I can't rate this album with more than two stars. It holds too many poor tracks to be considered as a good album. Quite hermetic and weird (as most of their albums actually). One can even get the whole of "Jacula" and "Antonius Rex" biography during the closing "Vox Populi". Some sort of self indulgence I guess.

Review by Aussie-Byrd-Brother
SPECIAL COLLABORATOR Rock Progressivo Italiano Team
4 stars "Welcome to our long night..."

What a fascinating work `Praeternatural' is in the discography of the cult that is Antonius Rex. Antonio Bartoccetti and Doris Norton offer an album that takes in all the different sides of the Jacula/Antonius Rex projects, as it moves through the hypnotic, sinister moods of the early days, the experimentation of `Zora', the lush progressive rock/Italian RPI stylings of `Ralefun' and finally heading into the synthesized spooky soundscapes that would soundtrack their modern would just take them about 20 years to get there for that era to be fully realized.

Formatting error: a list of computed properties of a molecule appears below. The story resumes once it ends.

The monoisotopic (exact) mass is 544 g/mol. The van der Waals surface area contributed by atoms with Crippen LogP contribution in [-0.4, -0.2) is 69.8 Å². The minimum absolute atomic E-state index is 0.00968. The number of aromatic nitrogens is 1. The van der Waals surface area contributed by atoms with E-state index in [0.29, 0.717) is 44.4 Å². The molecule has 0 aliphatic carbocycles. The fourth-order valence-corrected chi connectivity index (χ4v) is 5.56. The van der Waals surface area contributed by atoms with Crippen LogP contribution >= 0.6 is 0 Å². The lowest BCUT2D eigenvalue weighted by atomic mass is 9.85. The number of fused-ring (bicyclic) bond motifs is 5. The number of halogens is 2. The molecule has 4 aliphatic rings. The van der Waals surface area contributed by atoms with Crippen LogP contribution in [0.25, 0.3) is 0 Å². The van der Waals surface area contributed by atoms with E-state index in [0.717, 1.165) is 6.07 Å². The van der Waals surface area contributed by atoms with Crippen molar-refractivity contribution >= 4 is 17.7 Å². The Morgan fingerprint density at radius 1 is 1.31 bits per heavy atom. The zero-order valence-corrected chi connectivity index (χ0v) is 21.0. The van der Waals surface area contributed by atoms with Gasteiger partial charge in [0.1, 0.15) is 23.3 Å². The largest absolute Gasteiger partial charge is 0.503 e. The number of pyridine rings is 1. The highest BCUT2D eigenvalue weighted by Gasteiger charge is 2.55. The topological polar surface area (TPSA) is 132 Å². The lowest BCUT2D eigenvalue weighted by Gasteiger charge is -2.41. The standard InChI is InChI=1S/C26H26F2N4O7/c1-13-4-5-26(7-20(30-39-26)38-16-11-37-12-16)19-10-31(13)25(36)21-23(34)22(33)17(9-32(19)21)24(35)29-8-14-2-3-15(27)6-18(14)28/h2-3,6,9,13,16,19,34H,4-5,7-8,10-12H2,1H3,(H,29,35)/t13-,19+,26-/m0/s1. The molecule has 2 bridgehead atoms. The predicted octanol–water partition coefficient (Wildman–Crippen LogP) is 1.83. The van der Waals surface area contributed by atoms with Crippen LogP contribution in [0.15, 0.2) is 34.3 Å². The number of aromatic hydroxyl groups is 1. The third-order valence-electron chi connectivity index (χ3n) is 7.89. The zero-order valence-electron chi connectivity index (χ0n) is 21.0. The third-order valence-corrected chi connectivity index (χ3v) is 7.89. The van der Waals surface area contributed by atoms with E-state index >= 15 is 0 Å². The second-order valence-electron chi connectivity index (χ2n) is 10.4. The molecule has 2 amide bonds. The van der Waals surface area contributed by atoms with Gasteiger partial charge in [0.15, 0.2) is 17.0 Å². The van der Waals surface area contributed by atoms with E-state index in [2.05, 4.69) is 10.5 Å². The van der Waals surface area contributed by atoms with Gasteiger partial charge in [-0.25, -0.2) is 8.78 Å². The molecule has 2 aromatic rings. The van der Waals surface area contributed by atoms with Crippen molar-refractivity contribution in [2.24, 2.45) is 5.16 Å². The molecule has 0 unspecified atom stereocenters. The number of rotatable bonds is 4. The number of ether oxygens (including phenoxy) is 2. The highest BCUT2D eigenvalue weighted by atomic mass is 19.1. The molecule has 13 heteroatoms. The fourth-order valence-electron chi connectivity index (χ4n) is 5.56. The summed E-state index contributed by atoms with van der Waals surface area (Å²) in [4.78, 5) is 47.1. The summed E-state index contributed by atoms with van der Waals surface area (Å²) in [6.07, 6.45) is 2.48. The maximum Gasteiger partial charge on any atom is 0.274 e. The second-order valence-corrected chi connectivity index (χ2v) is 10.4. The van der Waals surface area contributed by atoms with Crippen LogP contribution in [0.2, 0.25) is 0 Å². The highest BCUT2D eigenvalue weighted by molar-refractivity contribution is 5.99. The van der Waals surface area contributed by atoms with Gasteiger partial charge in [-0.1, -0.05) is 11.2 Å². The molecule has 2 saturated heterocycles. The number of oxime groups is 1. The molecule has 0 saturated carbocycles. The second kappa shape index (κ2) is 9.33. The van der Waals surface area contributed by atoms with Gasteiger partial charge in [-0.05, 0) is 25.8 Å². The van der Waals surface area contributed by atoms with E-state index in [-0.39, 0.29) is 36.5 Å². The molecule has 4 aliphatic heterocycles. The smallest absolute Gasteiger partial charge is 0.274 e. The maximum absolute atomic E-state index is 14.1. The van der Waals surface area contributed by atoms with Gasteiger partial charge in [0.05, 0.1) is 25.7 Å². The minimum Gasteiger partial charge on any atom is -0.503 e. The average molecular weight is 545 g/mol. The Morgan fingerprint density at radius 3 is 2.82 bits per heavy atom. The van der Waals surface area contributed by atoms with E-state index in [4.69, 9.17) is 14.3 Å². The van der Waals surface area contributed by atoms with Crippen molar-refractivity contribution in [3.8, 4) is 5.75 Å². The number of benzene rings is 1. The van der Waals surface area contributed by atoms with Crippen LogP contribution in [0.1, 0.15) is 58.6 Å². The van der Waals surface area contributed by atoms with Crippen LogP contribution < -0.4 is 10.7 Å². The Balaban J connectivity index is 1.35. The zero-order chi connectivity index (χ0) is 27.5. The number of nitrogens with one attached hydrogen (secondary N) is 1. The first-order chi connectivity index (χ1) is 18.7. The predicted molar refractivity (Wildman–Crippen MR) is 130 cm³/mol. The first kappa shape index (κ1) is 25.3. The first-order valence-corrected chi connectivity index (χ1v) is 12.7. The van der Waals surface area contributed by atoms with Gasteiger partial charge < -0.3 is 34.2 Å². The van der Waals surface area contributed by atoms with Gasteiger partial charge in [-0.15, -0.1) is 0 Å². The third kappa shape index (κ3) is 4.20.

`Praeternatural' essentially makes for a continuous piece of music, like you're moving through a haunted house, each room offering a different kind of psychological, emotional or supernatural assault - take your pick. That mood maintains the whole time, and it provides a darkly ambient soundtrack. This particular album might be a good starting place for newcomers to the band who want to tread carefully. Here the band is more melodic, atmospheric and incorporate a wider range of genres that may make it more accessible and approachable to listeners. It definitely lacks the outright violent and uncomfortable menace of the earlier works, but is never lightweight or totally easy-going.